Another consequence of the Leave result is the difficulty the DUP and Sinn Fein will have when it comes to the issue of post-EU funding. It is generally agreed that Northern Ireland has been a net beneficiary of that funding and, so far, there have been no guarantees of what happens after 2019/20. No one - and I really do mean no one - has any idea what the economic priorities of a Brexit government and Chancellor of the Exchequer will be, let alone the challenges the United Kingdom will face outside the EU.

Over the next few years, Arlene Foster, Martin McGuinness, Mairtin O Muilleoir (Finance) and Simon Hamilton (Economy) will be spending a lot of their time on conference calls and face-to-face meetings with the new Chancellor, trying to establish how the EU funding will be replaced. Sammy Wilson argues that "it's only our own money that we're getting back," but he knows, as do the DUP, that the priorities of a Brexit government are not the priorities of the EU. And both the DUP and SF also probably realise that, in the words of the economist Richard Ramsey, "it's game over" for the Executive's key policy of slashing corporation tax in 2018.

These are problems that SF and the DUP didn't expect to have to deal with, which is why the Fresh Start Agreement and draft Programme for Government (PfG) didn't really factor Brexit into their long-term strategy. Both parties will have to think on their feet and sing from the same hymn sheet - something that they haven't done very well since 2007. It may also be necessary to recall the PfG, which has been distributed for public consultation, because a Northern Ireland outside the EU will soon no longer have to comply with existing EU rules and regulations. Put bluntly, the rules of the game have changed and changed utterly and the Executive is going to have to acknowledge and address that reality.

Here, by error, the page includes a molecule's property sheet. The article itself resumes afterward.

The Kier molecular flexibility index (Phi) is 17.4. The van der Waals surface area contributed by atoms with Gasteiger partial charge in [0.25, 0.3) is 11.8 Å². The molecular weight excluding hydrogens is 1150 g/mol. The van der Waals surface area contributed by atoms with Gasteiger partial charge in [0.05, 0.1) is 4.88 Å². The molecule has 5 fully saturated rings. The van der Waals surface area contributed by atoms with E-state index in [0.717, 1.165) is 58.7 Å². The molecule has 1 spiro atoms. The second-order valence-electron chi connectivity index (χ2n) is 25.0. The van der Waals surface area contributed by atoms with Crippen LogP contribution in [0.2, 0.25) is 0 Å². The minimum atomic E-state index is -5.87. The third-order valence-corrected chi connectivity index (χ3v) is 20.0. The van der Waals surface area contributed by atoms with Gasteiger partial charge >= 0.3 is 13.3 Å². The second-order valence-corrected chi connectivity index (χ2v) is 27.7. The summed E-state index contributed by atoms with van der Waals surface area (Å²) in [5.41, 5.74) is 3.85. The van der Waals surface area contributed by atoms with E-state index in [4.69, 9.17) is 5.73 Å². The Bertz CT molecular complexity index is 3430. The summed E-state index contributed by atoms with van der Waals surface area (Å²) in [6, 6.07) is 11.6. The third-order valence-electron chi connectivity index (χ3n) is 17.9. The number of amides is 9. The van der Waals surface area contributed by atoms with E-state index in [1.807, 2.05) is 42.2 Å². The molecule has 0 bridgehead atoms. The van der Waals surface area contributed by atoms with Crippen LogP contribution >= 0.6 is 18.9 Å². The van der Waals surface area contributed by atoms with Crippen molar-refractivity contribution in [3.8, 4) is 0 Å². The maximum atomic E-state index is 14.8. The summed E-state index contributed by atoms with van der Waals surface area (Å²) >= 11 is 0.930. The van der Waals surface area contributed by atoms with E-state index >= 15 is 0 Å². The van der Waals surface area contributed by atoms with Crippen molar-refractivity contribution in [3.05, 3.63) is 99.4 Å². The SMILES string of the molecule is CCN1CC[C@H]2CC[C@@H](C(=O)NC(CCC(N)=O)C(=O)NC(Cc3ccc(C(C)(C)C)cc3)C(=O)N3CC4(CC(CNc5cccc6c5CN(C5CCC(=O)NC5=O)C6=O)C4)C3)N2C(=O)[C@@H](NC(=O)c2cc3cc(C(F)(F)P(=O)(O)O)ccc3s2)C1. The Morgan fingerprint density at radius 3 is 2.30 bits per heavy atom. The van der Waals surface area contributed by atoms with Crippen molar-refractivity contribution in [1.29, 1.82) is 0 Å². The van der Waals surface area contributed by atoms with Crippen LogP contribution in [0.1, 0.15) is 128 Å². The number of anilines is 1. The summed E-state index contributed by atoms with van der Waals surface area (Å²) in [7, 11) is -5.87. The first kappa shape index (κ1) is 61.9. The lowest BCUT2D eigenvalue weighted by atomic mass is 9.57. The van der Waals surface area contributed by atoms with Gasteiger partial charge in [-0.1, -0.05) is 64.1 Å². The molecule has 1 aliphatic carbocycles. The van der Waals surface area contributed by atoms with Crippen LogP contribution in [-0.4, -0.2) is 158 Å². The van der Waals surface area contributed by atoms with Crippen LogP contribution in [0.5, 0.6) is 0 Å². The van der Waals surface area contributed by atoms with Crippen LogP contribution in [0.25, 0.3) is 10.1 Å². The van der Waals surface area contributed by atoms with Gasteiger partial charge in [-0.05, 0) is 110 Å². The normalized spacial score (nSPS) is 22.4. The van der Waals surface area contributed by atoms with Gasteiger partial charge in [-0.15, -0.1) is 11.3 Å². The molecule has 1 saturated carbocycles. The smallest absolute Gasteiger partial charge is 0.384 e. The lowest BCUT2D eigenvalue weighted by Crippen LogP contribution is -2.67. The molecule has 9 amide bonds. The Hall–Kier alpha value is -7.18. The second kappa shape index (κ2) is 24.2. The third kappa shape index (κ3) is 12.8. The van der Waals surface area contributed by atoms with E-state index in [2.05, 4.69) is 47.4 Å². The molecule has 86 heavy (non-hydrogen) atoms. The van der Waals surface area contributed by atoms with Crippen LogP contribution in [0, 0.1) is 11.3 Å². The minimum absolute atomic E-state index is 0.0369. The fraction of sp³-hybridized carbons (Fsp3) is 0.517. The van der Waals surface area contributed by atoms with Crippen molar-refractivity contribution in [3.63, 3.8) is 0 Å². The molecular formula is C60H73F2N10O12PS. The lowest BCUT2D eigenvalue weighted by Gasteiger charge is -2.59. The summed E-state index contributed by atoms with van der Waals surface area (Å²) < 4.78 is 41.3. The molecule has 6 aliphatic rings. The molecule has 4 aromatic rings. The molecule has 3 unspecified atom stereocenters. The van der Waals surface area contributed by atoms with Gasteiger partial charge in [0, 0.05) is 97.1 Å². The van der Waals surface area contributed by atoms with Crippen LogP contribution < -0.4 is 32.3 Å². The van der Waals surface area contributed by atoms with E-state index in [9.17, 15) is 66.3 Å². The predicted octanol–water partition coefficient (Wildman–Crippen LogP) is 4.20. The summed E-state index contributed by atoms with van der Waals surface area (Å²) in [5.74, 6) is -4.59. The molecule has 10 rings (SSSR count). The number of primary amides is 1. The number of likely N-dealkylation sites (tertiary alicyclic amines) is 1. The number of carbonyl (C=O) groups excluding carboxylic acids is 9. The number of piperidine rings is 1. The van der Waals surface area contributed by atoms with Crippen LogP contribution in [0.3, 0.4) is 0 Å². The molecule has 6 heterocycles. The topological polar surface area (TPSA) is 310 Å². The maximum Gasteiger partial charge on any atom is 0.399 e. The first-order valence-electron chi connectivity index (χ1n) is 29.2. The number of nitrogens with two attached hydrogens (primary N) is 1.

And while they're dealing with a Brexit government in London, they will also have to keep an eye on London/Dublin/Brussels negotiations about what is going to happen to the border, cross-border trade and the political relationship between the two governments.

It's already clear that Sinn Fein believe that the result has shifted the dynamics in their favour in terms of Irish unity (they seem to think that it's more likely now than it was this time last week), but I think they need to tread very carefully and tone down their excitement.

It is in the interests of both the Irish and UK governments to maintain the very good personal relationship which has developed since the mid-1980s: particularly since neither of them assumes that a return to violence and instability can be ruled out if the relationship deteriorates; and Dublin also knows the critical importance of the UK to their economic well-being.

So the Irish government will not be pushing for a border poll and Brussels will probably take a fairly relaxed view of any 'special arrangements' (done in the name of the peace process and political stability) that London and Dublin may reach.

The consequences of what happened on June 23 are seismic. Nothing is the same. All bets are off. Nothing can be taken for granted. Nothing can be assumed. The very mechanics of how we govern ourselves have changed. Those consequences will have a deeper, broader impact in Northern Ireland than in any other part of the United Kingdom. The DUP sniff victory. Sinn Fein fear loss. Yet they must now find a way of dealing with the one remaining, slightly awkward reality: they must still govern Northern Ireland together.